The time it took to complete the foreclosure process increased in the first quarter, averaging 370 days, up from 348 days in the previous quarter and the highest average number of days going back to the first quarter of 2007.

Some states did see a decrease, with California actually dropping to 320 days, down from 352 days in the previous quarter and the second straight quarterly decrease after 12 straight quarterly increases.

The average time to foreclose also declined in Colorado, Utah, Massachusetts, Nevada, Michigan and Maryland. Despite the decrease for Maryland, the state still takes 618 days to complete the foreclosure process.

The four states that took the longest to complete the foreclosure process were New York (1,056 days), New Jersey (966 days), Florida (861 days) and Illinois (628 days).

First-time foreclosure starts, which encompasses default notices or scheduled foreclosure auctions, depending on the state’s foreclosure process, increased 7 percent from February to March, the third straight monthly increase.

Foreclosure starts in March exceeded 100,000 for the first time since November 2011, although they were still down 11 percent from a year ago.

States with the biggest monthly increases in foreclosure starts included Nevada (+153 percent), Utah (+103 percent), New Jersey (+73 percent), Maryland (+53 percent), and North Carolina (+47 percent). Thirty-one states posted monthly increases in foreclosure starts in March.

Nevada, with the nation’s highest foreclosure rate, with one in every 95 housing units with a foreclosure filing in the first quarter, actually saw steep decreases in foreclosure activity, with a 26 percent drop in activity from the previous quarter and down 62 percent from the first quarter of 2011.

California ranked second for foreclosure rates, with with one in every 103 housing units with a foreclosure filing. Arizona (one in every 106) came in at number three, Georgia (one in 119) at number four, and Florida (one in 123) took the fifth spot.

California was number one for foreclosure activity totals, with 133,245 properties that had foreclosure filings in the first quarter. The state accounted for 23 percent of foreclosure activity during the quarter. Florida (73,344) was second, Illinois (37,660) held the third spot, Georgia (34,234) was number four, and Michigan (27,934) was at number five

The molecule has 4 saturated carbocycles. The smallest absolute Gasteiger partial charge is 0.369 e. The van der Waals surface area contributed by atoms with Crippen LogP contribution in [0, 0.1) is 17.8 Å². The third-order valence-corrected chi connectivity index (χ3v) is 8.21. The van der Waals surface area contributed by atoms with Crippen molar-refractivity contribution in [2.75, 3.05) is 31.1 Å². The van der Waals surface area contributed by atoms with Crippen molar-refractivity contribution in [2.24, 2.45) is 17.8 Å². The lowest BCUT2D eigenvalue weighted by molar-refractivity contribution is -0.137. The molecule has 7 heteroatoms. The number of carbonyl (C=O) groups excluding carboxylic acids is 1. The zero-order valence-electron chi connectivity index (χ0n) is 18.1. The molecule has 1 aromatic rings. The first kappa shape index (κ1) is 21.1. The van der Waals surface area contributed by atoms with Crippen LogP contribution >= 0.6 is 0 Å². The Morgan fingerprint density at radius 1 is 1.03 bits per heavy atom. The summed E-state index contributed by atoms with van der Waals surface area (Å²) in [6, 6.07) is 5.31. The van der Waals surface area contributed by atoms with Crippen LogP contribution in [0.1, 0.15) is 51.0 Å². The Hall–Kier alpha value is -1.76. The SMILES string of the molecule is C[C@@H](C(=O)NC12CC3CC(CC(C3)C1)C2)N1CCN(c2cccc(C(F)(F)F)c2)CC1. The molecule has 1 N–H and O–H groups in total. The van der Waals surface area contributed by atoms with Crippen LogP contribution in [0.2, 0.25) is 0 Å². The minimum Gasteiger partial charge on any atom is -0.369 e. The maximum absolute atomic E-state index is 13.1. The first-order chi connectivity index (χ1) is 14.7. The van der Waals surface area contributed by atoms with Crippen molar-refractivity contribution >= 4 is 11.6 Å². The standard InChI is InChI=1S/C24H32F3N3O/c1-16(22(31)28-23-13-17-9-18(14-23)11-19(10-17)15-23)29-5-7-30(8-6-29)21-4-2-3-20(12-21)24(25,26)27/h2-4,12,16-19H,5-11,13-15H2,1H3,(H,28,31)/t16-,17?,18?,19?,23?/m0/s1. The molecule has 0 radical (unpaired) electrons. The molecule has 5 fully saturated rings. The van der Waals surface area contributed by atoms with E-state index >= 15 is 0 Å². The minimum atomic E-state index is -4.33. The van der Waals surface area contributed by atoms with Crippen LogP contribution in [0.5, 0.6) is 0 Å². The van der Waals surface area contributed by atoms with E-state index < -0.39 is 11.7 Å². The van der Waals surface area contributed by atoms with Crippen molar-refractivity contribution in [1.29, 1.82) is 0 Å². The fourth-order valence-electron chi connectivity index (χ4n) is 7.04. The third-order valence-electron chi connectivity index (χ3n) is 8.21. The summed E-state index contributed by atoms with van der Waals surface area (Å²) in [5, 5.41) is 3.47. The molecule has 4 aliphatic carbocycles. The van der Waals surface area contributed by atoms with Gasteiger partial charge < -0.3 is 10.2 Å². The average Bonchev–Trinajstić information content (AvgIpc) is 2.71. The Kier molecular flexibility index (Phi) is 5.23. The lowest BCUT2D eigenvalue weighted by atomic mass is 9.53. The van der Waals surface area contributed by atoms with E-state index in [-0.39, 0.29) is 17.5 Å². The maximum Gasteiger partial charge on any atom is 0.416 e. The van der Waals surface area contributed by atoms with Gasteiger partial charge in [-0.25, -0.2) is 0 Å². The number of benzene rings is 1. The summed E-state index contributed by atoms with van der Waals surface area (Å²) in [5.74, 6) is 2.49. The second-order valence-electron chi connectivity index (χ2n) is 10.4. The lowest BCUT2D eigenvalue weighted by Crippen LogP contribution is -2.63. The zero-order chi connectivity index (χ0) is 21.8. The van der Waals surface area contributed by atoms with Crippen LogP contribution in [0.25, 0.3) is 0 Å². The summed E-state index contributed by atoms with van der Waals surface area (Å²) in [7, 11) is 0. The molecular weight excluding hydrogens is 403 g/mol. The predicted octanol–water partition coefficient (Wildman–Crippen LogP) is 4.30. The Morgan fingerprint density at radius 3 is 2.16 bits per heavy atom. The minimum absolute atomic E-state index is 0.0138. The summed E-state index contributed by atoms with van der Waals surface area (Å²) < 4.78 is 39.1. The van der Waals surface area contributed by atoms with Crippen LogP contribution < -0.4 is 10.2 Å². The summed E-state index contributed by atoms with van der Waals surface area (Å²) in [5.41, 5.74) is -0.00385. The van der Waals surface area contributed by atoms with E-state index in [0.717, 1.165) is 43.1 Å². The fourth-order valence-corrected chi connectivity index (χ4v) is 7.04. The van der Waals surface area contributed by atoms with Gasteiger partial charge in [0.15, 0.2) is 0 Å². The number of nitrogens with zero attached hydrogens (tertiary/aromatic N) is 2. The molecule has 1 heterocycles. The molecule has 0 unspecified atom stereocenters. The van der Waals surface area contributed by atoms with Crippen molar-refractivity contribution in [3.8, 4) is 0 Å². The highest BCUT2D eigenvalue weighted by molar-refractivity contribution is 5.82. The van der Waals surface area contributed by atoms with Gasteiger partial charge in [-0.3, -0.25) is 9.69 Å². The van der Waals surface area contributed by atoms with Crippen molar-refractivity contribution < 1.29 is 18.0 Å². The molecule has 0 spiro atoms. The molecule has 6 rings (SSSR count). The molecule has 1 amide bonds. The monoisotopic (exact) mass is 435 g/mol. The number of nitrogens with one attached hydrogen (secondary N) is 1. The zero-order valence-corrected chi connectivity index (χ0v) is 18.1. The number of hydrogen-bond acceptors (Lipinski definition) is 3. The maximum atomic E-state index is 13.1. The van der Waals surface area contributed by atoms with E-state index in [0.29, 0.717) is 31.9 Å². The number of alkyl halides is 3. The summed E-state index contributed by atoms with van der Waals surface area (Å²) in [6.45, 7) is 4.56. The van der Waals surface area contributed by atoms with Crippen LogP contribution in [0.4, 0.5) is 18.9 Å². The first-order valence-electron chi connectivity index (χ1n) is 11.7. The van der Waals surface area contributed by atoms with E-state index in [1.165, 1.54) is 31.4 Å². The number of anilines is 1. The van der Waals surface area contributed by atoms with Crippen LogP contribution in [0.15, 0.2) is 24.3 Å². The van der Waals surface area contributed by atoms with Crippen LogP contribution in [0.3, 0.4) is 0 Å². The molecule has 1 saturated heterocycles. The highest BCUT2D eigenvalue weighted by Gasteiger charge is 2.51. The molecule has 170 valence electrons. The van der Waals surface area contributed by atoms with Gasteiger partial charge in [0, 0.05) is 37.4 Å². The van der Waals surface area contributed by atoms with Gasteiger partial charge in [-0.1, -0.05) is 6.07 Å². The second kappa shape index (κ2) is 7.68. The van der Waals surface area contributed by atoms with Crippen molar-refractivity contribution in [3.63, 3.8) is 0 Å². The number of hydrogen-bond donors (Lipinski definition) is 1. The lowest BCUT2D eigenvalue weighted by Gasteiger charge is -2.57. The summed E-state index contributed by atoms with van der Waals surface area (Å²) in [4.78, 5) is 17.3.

By: Esther Cho

Home Ownership Makes Tax Time Less Taxing

With the April 17 tax deadline less than a week away, your clients still have time to take advantage of the valuable tax benefits home ownership affords. The National Association of REALTORS®' consumer site,, can help.

“Our government encourages home ownership because it benefits families, communities, and our nation’s economy; home ownership is an investment in our collective futures,” said NAR President Moe Veissi, broker-owner of Veissi & Associates Inc., in Miami. “ helps home owners identify the benefits that will save them money today and plan ahead for future savings, as well.” provides tips and tools for home owners, and devotes an entire section of its site to tax incentives for the home. NAR members can check out A Home Owner’s Guide to Taxes to find helpful articles they can pass along to their clients, such as 10 Easy Mistakes Home Owners Make on their Taxes, 12 Tough Questions (and Answers) About Home Office Deductions, and 6 Deduction Traps and How to Avoid Them that provide consumers with a wealth of information to ensure they get the maximum return to which they’re entitled.

Tax benefits that encourage home ownership include the mortgage interest deduction, deductions for property taxes, and tax credits for energy-efficient remodeling projects and heating and cooling systems.

For more information on tax deductions and preparation as well as articles you can add to your blog or Web site, visit

Source: NAR

What to Do When a Home Lingers on the Market

While the supply of homes has decreased from a 8.6-month supply to a 6.4-month supply in the last year, some home owners are still seeing their home linger on the market.